Theranostics 2018; 8(13):3584-3596. doi:10.7150/thno.25409

Research Paper

Tumor-targeted hybrid protein oxygen carrier to simultaneously enhance hypoxia-dampened chemotherapy and photodynamic therapy at a single dose

Zhenyu Luo1,3,‡, Hao Tian1,2,‡, Lanlan Liu1,3,‡, Zhikuan Chen1,3, Ruijing Liang1, Ze Chen1, Zhihao Wu1, Aiqing Ma1,2, Mingbin Zheng1,2,✉, Lintao Cai1,✉

1. Guangdong Key Laboratory of Nanomedicine, Shenzhen engineering Laboratory of nanomedicine and nanoformulations, CAS Key Lab for Health Informatics, Shenzhen Institutes of Advanced Technology, Chinese Academy of Sciences, Shenzhen 518055, P. R. China
2. Department of Chemistry, Guangdong Medical University, Dongguan 523808, PR China
3. University of Chinese Academy of Sciences, Beijing 100049, PR China
‡ These authors contributed equally to this work.


Hypoxia is a characteristic feature of solid tumors and an important causation of resistance to chemotherapy and photodynamic therapy (PDT). It is challenging to develop efficient functional nanomaterials for tumor oxygenation and therapeutic applications.

Methods: Through disulfide reconfiguration to hybridize hemoglobin and albumin, tumor-targeted hybrid protein oxygen carriers (HPOCs) were fabricated, serving as nanomedicines for precise tumor oxygenation and simultaneous enhancement of hypoxia-dampened chemotherapy and photodynamic therapy. Based on encapsulation of doxorubicin (DOX) and chlorin e6 (Ce6) into HPOCs to form ODC-HPOCs, the mechanism and therapeutic efficacy of oxygen-enhanced chemo-PDT was investigated in vitro and in vivo.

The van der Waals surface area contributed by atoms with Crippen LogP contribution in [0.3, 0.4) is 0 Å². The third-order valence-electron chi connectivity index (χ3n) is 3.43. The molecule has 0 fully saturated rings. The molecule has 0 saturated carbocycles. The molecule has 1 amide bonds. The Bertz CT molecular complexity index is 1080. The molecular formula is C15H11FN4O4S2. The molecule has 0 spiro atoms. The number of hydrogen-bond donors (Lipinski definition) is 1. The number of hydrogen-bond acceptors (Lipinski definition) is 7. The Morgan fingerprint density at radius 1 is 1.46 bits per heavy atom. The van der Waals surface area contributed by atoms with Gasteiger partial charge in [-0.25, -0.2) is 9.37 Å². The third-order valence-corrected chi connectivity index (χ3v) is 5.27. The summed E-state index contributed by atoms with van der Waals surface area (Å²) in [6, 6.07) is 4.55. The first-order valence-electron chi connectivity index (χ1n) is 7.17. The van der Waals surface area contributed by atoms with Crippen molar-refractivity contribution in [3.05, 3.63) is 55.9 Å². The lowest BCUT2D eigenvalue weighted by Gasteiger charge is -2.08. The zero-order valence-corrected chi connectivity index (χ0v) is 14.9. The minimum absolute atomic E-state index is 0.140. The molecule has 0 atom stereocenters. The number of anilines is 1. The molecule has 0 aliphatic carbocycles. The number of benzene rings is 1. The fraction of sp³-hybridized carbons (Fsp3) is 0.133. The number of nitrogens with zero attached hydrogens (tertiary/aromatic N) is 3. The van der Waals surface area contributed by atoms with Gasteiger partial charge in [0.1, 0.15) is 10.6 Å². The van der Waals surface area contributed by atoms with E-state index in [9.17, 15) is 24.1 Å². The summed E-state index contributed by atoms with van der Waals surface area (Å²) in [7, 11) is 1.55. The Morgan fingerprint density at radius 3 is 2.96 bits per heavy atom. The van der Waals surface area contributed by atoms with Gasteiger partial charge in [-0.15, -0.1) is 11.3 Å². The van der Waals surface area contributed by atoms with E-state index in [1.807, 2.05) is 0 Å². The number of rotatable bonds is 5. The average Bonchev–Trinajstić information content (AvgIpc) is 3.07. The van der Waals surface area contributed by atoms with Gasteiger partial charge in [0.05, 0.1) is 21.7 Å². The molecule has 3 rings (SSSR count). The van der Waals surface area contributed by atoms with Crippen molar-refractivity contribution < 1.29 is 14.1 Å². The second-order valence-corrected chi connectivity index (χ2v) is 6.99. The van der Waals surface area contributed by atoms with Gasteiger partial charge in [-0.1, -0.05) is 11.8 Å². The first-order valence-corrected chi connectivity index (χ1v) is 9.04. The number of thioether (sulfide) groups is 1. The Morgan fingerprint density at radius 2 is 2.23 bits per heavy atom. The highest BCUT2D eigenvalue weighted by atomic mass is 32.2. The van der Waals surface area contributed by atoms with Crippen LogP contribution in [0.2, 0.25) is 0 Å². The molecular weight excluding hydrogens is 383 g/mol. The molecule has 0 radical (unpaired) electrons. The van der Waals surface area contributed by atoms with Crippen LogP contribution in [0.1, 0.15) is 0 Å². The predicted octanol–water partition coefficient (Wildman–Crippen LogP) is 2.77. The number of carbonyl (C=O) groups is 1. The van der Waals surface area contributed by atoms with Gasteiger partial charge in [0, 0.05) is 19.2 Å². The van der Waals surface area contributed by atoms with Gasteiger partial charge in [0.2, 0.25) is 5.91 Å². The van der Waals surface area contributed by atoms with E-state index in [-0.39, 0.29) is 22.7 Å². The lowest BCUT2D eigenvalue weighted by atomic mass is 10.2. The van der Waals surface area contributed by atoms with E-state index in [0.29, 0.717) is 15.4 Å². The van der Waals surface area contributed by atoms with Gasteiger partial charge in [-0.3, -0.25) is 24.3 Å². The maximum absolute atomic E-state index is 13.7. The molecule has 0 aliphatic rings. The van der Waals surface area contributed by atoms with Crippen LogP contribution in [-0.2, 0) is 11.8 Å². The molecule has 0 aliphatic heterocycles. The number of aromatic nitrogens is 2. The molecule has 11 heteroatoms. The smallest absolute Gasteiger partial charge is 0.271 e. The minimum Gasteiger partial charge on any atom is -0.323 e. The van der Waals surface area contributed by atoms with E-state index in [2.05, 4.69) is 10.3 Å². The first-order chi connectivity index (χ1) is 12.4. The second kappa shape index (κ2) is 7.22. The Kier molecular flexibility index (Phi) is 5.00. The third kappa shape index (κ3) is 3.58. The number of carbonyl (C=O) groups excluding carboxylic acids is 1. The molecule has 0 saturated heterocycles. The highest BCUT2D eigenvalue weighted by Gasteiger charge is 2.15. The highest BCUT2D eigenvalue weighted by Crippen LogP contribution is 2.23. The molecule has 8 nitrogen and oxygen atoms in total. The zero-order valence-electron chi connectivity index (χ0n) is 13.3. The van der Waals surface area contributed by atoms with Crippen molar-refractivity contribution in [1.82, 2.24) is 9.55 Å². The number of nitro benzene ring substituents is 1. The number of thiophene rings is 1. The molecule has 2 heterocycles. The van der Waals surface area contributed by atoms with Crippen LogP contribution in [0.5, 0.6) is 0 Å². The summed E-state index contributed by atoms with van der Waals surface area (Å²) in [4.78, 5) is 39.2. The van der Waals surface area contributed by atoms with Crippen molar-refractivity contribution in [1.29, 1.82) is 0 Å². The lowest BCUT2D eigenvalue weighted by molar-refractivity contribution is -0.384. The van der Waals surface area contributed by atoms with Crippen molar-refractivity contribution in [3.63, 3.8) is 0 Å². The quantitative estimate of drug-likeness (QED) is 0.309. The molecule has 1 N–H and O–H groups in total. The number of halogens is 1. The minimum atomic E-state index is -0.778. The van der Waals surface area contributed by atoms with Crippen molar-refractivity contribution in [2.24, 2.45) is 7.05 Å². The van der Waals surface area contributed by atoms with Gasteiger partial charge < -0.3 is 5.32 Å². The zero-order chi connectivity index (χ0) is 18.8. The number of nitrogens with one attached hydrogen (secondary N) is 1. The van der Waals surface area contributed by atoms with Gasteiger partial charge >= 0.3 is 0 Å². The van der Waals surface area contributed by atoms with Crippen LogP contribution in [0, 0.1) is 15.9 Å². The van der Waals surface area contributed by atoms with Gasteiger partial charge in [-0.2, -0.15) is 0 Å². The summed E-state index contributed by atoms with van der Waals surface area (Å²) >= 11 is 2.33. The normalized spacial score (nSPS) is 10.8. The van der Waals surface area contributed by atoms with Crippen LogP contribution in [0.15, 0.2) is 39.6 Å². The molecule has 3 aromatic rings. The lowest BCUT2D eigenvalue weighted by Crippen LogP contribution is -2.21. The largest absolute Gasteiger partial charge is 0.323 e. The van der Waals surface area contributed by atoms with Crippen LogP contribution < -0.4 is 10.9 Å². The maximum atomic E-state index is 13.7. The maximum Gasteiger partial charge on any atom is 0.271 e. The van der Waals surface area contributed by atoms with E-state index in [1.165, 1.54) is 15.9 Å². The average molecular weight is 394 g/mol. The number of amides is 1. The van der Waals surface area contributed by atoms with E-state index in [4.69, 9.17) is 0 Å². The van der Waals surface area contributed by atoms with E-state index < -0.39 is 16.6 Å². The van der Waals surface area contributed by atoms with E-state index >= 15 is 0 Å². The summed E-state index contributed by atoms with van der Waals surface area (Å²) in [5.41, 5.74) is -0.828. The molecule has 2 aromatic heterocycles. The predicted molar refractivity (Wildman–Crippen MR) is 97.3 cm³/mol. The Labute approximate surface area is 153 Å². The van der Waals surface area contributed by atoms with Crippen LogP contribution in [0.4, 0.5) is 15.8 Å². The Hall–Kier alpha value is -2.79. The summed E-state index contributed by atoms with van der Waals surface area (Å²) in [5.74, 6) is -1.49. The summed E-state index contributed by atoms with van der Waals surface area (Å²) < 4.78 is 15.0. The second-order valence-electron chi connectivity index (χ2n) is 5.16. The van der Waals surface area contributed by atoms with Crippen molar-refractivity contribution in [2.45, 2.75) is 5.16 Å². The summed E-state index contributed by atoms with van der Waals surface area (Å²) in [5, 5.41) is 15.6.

Results: The precise oxygen preservation and release of the HPOC guaranteed sufficient tumor oxygenation, which is able to break hypoxia-induced chemoresistance by downregulating the expressions of hypoxia-inducible factor-1α (HIF-1α), multidrug resistance 1 (MDR1) and P-glycoprotein (P-gp), resulting in minimized cellular efflux of chemodrug. Moreover, the oxygen supply is fully exploited for upgrading the generation of reactive oxygen species (ROS) during the photodynamic process. As a result, only a single-dose treatment of the HPOCs-based chemo-PDT exhibited superior tumor suppression. The combination therapy was guided by in vivo fluorescence/photoacoustic imaging with nanoparticle tracking and oxygen monitoring.

Conclusion: This well-defined HPOC as a versatile nanosystem is expected to pave a new way for breaking multiple hypoxia-induced therapeutic resistances to achieve highly effective treatment of solid tumors.

Keywords: hybrid protein nanoparticle, targeted oxygen carrier, tumor hypoxia, chemotherapy, photodynamic therapy

This is an open access article distributed under the terms of the Creative Commons Attribution (CC BY-NC) license ( See for full terms and conditions.
How to cite this article:
Luo Z, Tian H, Liu L, Chen Z, Liang R, Chen Z, Wu Z, Ma A, Zheng M, Cai L. Tumor-targeted hybrid protein oxygen carrier to simultaneously enhance hypoxia-dampened chemotherapy and photodynamic therapy at a single dose. Theranostics 2018; 8(13):3584-3596. doi:10.7150/thno.25409. Available from